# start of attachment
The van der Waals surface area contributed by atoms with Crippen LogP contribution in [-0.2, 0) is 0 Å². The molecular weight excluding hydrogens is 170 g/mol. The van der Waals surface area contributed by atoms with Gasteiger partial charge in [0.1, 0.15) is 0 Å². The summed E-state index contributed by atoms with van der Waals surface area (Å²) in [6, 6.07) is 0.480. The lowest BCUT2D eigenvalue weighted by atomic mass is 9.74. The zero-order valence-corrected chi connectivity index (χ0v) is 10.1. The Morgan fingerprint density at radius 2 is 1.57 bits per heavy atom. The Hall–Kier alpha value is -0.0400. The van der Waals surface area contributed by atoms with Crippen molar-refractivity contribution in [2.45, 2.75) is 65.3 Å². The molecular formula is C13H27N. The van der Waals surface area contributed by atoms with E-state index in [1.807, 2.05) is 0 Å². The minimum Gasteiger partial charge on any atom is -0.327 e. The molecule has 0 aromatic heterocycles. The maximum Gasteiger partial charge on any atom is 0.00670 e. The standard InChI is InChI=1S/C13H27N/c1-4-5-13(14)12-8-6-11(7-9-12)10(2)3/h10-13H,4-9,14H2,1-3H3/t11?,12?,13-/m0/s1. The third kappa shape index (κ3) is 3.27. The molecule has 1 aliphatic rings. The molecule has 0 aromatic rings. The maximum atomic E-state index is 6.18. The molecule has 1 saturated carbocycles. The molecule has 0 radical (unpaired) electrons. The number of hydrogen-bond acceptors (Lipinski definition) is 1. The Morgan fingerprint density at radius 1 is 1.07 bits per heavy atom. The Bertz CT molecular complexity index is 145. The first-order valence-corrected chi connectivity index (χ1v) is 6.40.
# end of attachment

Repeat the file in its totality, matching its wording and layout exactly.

The van der Waals surface area contributed by atoms with Crippen LogP contribution in [-0.2, 0) is 0 Å². The molecular weight excluding hydrogens is 170 g/mol. The van der Waals surface area contributed by atoms with Gasteiger partial charge in [0.1, 0.15) is 0 Å². The summed E-state index contributed by atoms with van der Waals surface area (Å²) in [6, 6.07) is 0.480. The lowest BCUT2D eigenvalue weighted by atomic mass is 9.74. The zero-order valence-corrected chi connectivity index (χ0v) is 10.1. The Morgan fingerprint density at radius 2 is 1.57 bits per heavy atom. The Hall–Kier alpha value is -0.0400. The van der Waals surface area contributed by atoms with Crippen molar-refractivity contribution in [2.45, 2.75) is 65.3 Å². The molecular formula is C13H27N. The van der Waals surface area contributed by atoms with E-state index in [1.807, 2.05) is 0 Å². The minimum Gasteiger partial charge on any atom is -0.327 e. The molecule has 0 aromatic heterocycles. The maximum Gasteiger partial charge on any atom is 0.00670 e. The standard InChI is InChI=1S/C13H27N/c1-4-5-13(14)12-8-6-11(7-9-12)10(2)3/h10-13H,4-9,14H2,1-3H3/t11?,12?,13-/m0/s1. The third kappa shape index (κ3) is 3.27. The molecule has 1 aliphatic rings. The molecule has 0 aromatic rings. The maximum atomic E-state index is 6.18. The molecule has 1 saturated carbocycles. The molecule has 0 radical (unpaired) electrons. The number of hydrogen-bond acceptors (Lipinski definition) is 1. The Morgan fingerprint density at radius 1 is 1.07 bits per heavy atom. The Bertz CT molecular complexity index is 145. The first-order valence-corrected chi connectivity index (χ1v) is 6.40.